|Publication number||US5270971 A|
|Application number||US 07/677,442|
|Publication date||Dec 14, 1993|
|Filing date||Mar 29, 1991|
|Priority date||Mar 29, 1990|
|Also published as||DE69119287D1, DE69119287T2, EP0450516A2, EP0450516A3, EP0450516B1|
|Publication number||07677442, 677442, US 5270971 A, US 5270971A, US-A-5270971, US5270971 A, US5270971A|
|Inventors||Kazuyoshi Muraoka, Masaru Koyanagi, Minoru Yamada|
|Original Assignee||Kabushiki Kaisha Toshiba|
|Export Citation||BiBTeX, EndNote, RefMan|
|Patent Citations (5), Non-Patent Citations (2), Referenced by (8), Classifications (10), Legal Events (4)|
|External Links: USPTO, USPTO Assignment, Espacenet|
This invention relates to a semiconductor memory device and, more particularly, to a memory device which comprises a sense amplifier circuit used to selectively reinforce the amplification capacity through column select lines which are designated by decoding column address signals.
In recent years, CMOS flip-flop sense amplifier circuits SA11 as shown in FIG. 4 were used as MOS type semiconductor memory devices. Each drain and gate of two N channel transistors are cross coupled and connected to bit line pair BL and BL. Both sources are commonly connected at node SAN by way of the common source line S11. Furthermore, each drain and gate of two P channel transistors for restoring are cross coupled and connected to bit line pair BL and BL. Both sources are commonly connected at node SAP. The bit line pair BL and BL are connected to the data input/output line pair DQ and DQ by way of the DQ gate 41, which is controlled by the column select signal supplied along the column select line CSL.
As shown in FIG. 5, a plurality of sense amplifier circuits SA11 are connected in series to the common source line S11 at the node SAN and connected to the reference voltage potential Vss terminal through a MOS transistor Qsan for activating the sense amplifier.
In all of the sense amplifier circuits with this type of construction, the transistor current, which lowers the potential of the bit lines to a low level, is discharged at the reference voltage potential terminal Vss along the source line S11. Here, there is the wiring resistance Rwir along the node SAN and parasitic resistance and capacitance in the activating MOS transistor Qsan.
The number of sense amplifier circuits SA1 tends to increase as the capacitance increases and the total discharge current from the bit lines increases. As a result, the amount of signals read from the input/output line pair DQ and DQ received from the sense amplifier circuits SA11 selected by the column select line CSL tends to reduce causing a decrease in the sense margin. The reason for such a tendency is that all of the columns are amplified by the same condition regardless of selection or non-selection caused by the fact.
In solving this problem, a circuit is proposed as shown in FIGS. 6 and 7, which selectively reinforces the capability of the sense amplifier through the column select line CSL (refer to 1989 Symposium on VSLI Circuits (Digest of Technical Papers)). Connected between the source line S12 of each of the sense amplifier circuits SA12 and the node SAN is normally a type N channel transistor Qn1 used as a resistance element to which the power supply voltage Vcc is applied to the gate. Each source line S12 is connected to the reference voltage potential terminal Vss by way of the N channel transistor Qn2 which acts as a switching element. A column select signal is applied to the gate of each N channel transistor Qn2 and only transistors in the selected column are made conductive.
When the sense amplifier activating transistor Qsan conducts and the sense operation begins, the transistor current that lowers the potential of the bit lines to a low level is discharged at the reference voltage potential terminal Vss by way of the transistor Qn1, source line S12 and sense amplifier activating transistor Qsan. Only the transistors Qn2 connected to the selected column sense amplifier circuits SA12 conduct and bypass the sense amplifier circuit and reference voltage potential terminal Vss. As a result, because only the parasitic capacitance in the selected bit lines is effected, amplification capability is reinforced.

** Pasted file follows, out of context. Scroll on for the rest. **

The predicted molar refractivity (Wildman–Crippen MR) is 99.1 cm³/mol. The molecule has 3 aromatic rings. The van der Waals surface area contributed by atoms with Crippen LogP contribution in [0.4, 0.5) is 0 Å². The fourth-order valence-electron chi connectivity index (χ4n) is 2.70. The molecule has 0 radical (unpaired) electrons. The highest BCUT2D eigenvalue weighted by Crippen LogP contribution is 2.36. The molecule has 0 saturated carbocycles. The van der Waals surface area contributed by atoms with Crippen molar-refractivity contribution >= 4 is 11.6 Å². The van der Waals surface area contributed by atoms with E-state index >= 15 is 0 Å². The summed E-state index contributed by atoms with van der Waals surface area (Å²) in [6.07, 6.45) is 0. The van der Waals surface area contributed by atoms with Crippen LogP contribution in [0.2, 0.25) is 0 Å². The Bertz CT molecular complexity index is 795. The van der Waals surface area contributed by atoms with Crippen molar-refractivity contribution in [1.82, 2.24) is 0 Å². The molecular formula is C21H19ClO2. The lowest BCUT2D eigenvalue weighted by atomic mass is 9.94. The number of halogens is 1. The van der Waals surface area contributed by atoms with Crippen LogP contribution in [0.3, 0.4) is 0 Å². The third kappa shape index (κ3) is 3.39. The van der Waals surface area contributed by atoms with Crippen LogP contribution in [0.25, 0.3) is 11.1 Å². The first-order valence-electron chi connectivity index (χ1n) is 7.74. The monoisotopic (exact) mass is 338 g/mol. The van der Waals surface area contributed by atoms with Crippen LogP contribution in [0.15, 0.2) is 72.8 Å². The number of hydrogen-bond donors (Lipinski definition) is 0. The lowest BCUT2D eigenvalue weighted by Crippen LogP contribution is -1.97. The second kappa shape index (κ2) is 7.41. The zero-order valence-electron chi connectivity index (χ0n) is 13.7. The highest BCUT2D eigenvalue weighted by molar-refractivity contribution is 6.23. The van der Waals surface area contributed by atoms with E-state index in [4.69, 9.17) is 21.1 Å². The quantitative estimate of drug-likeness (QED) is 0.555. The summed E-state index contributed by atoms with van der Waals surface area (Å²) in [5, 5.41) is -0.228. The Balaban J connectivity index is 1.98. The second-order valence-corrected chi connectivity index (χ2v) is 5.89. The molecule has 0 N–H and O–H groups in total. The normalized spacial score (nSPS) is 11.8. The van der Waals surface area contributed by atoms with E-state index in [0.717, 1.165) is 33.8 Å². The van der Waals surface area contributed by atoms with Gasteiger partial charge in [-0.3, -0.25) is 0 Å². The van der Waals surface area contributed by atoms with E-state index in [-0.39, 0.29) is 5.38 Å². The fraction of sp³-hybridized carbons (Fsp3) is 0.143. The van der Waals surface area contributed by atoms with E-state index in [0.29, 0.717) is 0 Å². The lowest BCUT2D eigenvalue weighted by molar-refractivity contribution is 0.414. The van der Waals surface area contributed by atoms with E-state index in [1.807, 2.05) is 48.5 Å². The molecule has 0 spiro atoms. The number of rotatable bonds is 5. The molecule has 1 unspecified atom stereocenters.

However, due to the transistors Qn1 and Qn2, this kind of construction causes the chip area to be increased. Also, the column select line CSL, which controls the conduction state of the transistors Qn2, must be extended to run through the increased area. In a highly integrated semiconductor memory, when the lengths of both the column select line CSL and the common source node line SAN are increased, the coupling capacitance between the bit lines increases and causes a reduction in the sense margin.
Furthermore, increasing the length of the column select line CSL prevents speeding up the access time.
Still furthermore, because the source lines S12 are selectively connected to the power supply line Vss by the column select line CSL, each source line S12 must be electrically insulated. This becomes an obstacle in trying to increase integration because the distance between adjacent bit lines is not determined by the size of cell but is determined by the isolation of each of the sense amplifier circuits SA12 with respect to the others.
The object of this invention is to provide a semiconductor memory which, taking into consideration the above background art, has superior amplification capabilities while at the same time makes it possible to be highly integrated.
According to the present invention, there is provided a semiconductor memory comprising a plurality of sense amplifier circuits provided corresponding to each bit line of a plurality of columns, a first common line which is connected in common to the sense amplifier circuits, a second common line which is connected to the first common line, a first switching element which is connected between the second common line and a reference voltage potential terminal, and a second switching element which is connected to the first common line and the reference voltage potential, the second switching element corresponding to the first common line connected to one of the sense amplifier circuits being made conductive in response to selection of the sense amplifier.